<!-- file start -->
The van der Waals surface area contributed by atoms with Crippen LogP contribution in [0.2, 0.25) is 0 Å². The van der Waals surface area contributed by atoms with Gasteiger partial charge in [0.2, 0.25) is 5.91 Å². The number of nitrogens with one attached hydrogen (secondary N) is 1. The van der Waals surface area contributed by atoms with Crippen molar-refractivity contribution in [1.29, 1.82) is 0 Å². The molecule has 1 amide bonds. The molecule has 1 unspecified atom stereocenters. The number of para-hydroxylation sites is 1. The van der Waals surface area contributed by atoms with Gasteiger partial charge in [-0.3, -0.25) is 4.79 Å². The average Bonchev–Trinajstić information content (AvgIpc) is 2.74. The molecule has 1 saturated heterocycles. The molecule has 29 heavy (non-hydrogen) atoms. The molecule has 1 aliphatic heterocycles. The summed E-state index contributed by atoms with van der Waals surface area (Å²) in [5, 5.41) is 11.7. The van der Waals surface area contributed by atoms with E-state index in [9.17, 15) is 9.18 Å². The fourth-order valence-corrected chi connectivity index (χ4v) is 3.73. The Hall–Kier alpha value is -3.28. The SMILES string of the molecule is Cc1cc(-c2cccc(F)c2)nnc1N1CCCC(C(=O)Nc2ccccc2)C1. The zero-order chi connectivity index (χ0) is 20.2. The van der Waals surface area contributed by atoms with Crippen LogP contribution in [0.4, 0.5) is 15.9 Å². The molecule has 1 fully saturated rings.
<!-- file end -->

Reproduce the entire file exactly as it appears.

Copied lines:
The van der Waals surface area contributed by atoms with Crippen LogP contribution in [0.2, 0.25) is 0 Å². The van der Waals surface area contributed by atoms with Gasteiger partial charge in [0.2, 0.25) is 5.91 Å². The number of nitrogens with one attached hydrogen (secondary N) is 1. The van der Waals surface area contributed by atoms with Crippen molar-refractivity contribution in [1.29, 1.82) is 0 Å². The molecule has 1 amide bonds. The molecule has 1 unspecified atom stereocenters. The number of para-hydroxylation sites is 1. The van der Waals surface area contributed by atoms with Gasteiger partial charge in [-0.3, -0.25) is 4.79 Å². The average Bonchev–Trinajstić information content (AvgIpc) is 2.74. The molecule has 1 saturated heterocycles. The molecule has 29 heavy (non-hydrogen) atoms. The molecule has 1 aliphatic heterocycles. The summed E-state index contributed by atoms with van der Waals surface area (Å²) in [5, 5.41) is 11.7. The van der Waals surface area contributed by atoms with E-state index in [9.17, 15) is 9.18 Å². The fourth-order valence-corrected chi connectivity index (χ4v) is 3.73. The Hall–Kier alpha value is -3.28. The SMILES string of the molecule is Cc1cc(-c2cccc(F)c2)nnc1N1CCCC(C(=O)Nc2ccccc2)C1. The zero-order chi connectivity index (χ0) is 20.2. The van der Waals surface area contributed by atoms with Crippen LogP contribution in [0.4, 0.5) is 15.9 Å². The molecule has 1 fully saturated rings.